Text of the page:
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International Pay Scale

Current Solution

The Compensation Task Force (CTF) announced that beginning September 1st, 2015, all international field instructor pay scales would be adjusted to annual exchange rates. These wages are re-evaluated every January 1st. It was reaffirming to see the CTF’s solution fall in line with the drafted solutions written by the NIA as well as both Chilean and Indian Instructors. Please refer to the CTF Update for more specifics. 

What happens when the dollar weakens?

With every great plan, there are downsides. In this situation, it is important to remember how the strength of today’s dollar plays into this. This solution was driven by strong feedback from faculty and is based on the unacceptable discrepancy between wages in some areas. This solution means a significant change in wages (upwards) for many staff starting September 1st, based on the local currency being so weak in comparison. However, at some point the US dollar will weaken again. It might be next year or 10 years from now. When it weakens, those paid in a different currency will see an associated pay cut in local currencies. By faculty strongly advocating for this solution and ultimately getting this solution, we're accepting a situation where at some point in the future, some staff might see a year on year 10-30% pay cut. When drafting potential solutions for the CTF to consider, most international instructors acknowledged this possibility and accepted the inherent risks as an inevitable part of working for a dynamic organization, such as NOLS. The NIA and CTF hope to raise the awareness for this possibility down the line.   


NIA members have been concerned with the disparity in pay rates at different NOLS campuses around the world. Put simply, the same instructor, working at the same level (e.g. PL), has been paid differently depending on where their course takes place. NOLS policies, exchange rates, and differing national labor laws all play into this. In some countries local instructors are paid more than their American counterparts. We understand the need to pay faculty in some countries at a higher pay scale, and have supported this as an early and forward-thinking step toward higher compensation for all. However, in other instances (India, Chile, and occasionally Canada) local instructors have historically been paid less than they would have been had their course taken place in the United States. Some locations were seeing a 40% difference when working in their home country.

International Compensation Survey Results

In the hopes of supporting our fellow instructors as well as gathering clear, hard data for the CTF, the NIA set out to investigate how this system could be made more equitable. A survey was created that gathered a broad range of opinions that we feel accurately represent affected staff on this issue. The results were shared with the CTF and the EDT.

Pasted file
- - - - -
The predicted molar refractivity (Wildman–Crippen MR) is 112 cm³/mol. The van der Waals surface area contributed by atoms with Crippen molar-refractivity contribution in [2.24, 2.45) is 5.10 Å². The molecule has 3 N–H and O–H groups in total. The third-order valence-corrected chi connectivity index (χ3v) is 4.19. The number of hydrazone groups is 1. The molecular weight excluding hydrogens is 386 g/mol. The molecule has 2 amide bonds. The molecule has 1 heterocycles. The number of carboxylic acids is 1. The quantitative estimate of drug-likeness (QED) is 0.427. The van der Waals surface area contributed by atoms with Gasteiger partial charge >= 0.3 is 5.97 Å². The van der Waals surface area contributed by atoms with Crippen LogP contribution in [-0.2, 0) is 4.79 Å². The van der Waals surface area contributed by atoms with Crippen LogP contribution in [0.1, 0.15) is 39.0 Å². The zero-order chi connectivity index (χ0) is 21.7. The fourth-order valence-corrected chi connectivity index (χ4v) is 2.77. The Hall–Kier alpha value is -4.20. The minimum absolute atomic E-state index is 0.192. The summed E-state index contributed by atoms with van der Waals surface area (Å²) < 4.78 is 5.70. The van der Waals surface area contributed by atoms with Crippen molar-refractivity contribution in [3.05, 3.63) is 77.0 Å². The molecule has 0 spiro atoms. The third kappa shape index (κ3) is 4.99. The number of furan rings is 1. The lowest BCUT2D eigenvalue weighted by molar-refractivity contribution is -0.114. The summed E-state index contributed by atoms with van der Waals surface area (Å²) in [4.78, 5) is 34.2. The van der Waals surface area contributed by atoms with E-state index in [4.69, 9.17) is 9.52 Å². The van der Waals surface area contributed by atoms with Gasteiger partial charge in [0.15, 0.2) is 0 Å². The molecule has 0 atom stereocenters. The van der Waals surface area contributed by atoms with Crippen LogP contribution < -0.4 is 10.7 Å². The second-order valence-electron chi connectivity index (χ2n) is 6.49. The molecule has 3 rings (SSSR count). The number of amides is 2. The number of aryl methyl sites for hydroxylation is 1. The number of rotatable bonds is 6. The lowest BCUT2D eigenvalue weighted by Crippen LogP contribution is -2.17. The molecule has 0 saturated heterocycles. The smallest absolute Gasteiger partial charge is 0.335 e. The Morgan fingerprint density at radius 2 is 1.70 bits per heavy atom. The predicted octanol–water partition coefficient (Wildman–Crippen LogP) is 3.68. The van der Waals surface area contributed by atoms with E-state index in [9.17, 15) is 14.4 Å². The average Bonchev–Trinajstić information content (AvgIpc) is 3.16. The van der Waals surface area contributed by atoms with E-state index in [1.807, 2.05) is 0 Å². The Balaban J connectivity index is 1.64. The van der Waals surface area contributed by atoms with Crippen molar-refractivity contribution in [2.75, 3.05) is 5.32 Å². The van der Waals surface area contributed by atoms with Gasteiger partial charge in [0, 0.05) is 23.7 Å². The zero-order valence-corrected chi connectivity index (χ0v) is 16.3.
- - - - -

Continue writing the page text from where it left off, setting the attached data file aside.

37 instructors participated in this survey. While this is a low number, we believe that it was representative of the majority of international staff adversely affected.

o 21 responses (56.7%) represented instructors whom had been adversely affected the greatest.
o Based on the demographics at the time of the survey with reference to “active” field instructors:
• 11 (out of 24) Indian Instructors responded
• 5 (out of 14) Brazilian Instructors responded
• 5 (out of 17) Chilean Instructors responded

• 10 (out of 480) American Instructors responded (added here only for the sake of comparison)

International Pay Scale Resources

International Pay Scale Facts Summary

  • In the countries where NOLS is established as a legal entity, all nationals, working in their home country, need to be paid in country in their local currency.
  • Based on strong feedback from faculty at the time, NOLS created local pay-scales with the intent of protecting field staff from exchange rate fluctuations, hence fixing the pay in local currency. However, due to exchange fluctuations they ended up being a problem for staff: the US$ had been growing stronger. As a result field staff from some international branches were being paid less than their US citizen peers.
  • Some countries require field staff to be paid more than their US citizen peers due to local industry standards and or labor laws.
  • The NIA heard concerns and many ideas from staff from India, Chile and Brazil (where this is no longer an issue due to closure of NOLS Amazon) and conveyed these to Staffing.
  • A Compensation Task Force (CTF) was created by NOLS to work on the issue of international compensation. The CTF consisted of Chris Agnew, Deborah Nunnink, Jeff Buchanan, Linda Lindsey, and Rachael Price. This group met on multiple occasions to discuss some of the school-wide challenges with compensation and benefits. The NIA sent concerns and ideas collected from field staff to the CTF. At the same time, the CTF asked the NIA for specific suggestions, thus we drafted a potential solution we believed to best represent faculty affected most. 

What’s Next

The CTF will now shift its attention to some of the in-town wage issues and the impact of inflation on compensation increases. They will communicate next when they have something to report; the NIA will continue to post updates as they become available.

We encourage anyone with thoughts, questions, appreciations, and/ or concerns to become or remain engaged in the solution-oriented conversations that are occurring. The NIA website can be a great place to begin. Spread the word, and keep yourself involved.

Lastly, but most importantly, the NIA wants to thank the CTF for their hard work and diligence in creating a system that seems to be supported by most of those directly affected. Your efforts help those recognize that their voices have been heard. On behalf of NOLS faculty, thank you for listening!
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